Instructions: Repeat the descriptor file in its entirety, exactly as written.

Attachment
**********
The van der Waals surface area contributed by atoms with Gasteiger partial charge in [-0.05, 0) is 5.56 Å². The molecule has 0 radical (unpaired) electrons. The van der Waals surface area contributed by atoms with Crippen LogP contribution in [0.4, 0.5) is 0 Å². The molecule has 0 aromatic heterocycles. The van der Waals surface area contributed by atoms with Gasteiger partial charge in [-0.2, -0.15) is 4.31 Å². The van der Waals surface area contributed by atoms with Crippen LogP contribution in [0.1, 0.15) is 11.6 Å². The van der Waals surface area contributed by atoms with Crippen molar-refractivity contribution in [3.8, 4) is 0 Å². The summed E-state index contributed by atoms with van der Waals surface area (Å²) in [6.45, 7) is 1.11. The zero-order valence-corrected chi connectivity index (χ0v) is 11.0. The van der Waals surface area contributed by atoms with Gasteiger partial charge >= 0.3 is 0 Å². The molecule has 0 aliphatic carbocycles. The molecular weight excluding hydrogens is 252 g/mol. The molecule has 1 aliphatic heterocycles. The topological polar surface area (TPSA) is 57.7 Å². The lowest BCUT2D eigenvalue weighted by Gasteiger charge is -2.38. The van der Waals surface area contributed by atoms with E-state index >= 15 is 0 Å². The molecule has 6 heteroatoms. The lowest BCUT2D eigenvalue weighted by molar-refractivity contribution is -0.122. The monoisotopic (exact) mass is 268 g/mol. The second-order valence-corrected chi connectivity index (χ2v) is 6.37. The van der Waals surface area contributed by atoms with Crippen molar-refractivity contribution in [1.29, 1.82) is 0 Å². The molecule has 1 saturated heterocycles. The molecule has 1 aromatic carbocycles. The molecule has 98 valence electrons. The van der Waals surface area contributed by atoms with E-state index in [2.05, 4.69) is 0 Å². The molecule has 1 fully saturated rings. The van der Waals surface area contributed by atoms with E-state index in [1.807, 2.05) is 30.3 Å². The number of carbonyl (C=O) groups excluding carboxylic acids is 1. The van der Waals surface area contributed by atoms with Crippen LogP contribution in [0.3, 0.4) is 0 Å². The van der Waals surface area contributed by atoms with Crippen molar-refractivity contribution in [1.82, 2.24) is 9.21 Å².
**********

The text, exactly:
The van der Waals surface area contributed by atoms with Gasteiger partial charge in [-0.05, 0) is 5.56 Å². The molecule has 0 radical (unpaired) electrons. The van der Waals surface area contributed by atoms with Crippen LogP contribution in [0.4, 0.5) is 0 Å². The molecule has 0 aromatic heterocycles. The van der Waals surface area contributed by atoms with Gasteiger partial charge in [-0.2, -0.15) is 4.31 Å². The van der Waals surface area contributed by atoms with Crippen LogP contribution in [0.1, 0.15) is 11.6 Å². The van der Waals surface area contributed by atoms with Crippen molar-refractivity contribution in [3.8, 4) is 0 Å². The summed E-state index contributed by atoms with van der Waals surface area (Å²) in [6.45, 7) is 1.11. The zero-order valence-corrected chi connectivity index (χ0v) is 11.0. The van der Waals surface area contributed by atoms with Gasteiger partial charge >= 0.3 is 0 Å². The molecule has 0 aliphatic carbocycles. The molecular weight excluding hydrogens is 252 g/mol. The molecule has 1 aliphatic heterocycles. The topological polar surface area (TPSA) is 57.7 Å². The lowest BCUT2D eigenvalue weighted by Gasteiger charge is -2.38. The van der Waals surface area contributed by atoms with E-state index >= 15 is 0 Å². The molecule has 6 heteroatoms. The lowest BCUT2D eigenvalue weighted by molar-refractivity contribution is -0.122. The monoisotopic (exact) mass is 268 g/mol. The second-order valence-corrected chi connectivity index (χ2v) is 6.37. The van der Waals surface area contributed by atoms with Crippen molar-refractivity contribution in [1.29, 1.82) is 0 Å². The molecule has 1 saturated heterocycles. The molecule has 1 aromatic carbocycles. The molecule has 98 valence electrons. The van der Waals surface area contributed by atoms with E-state index in [2.05, 4.69) is 0 Å². The molecule has 1 fully saturated rings. The van der Waals surface area contributed by atoms with E-state index in [1.807, 2.05) is 30.3 Å². The number of carbonyl (C=O) groups excluding carboxylic acids is 1. The van der Waals surface area contributed by atoms with Crippen LogP contribution in [0.3, 0.4) is 0 Å². The van der Waals surface area contributed by atoms with Crippen molar-refractivity contribution in [1.82, 2.24) is 9.21 Å².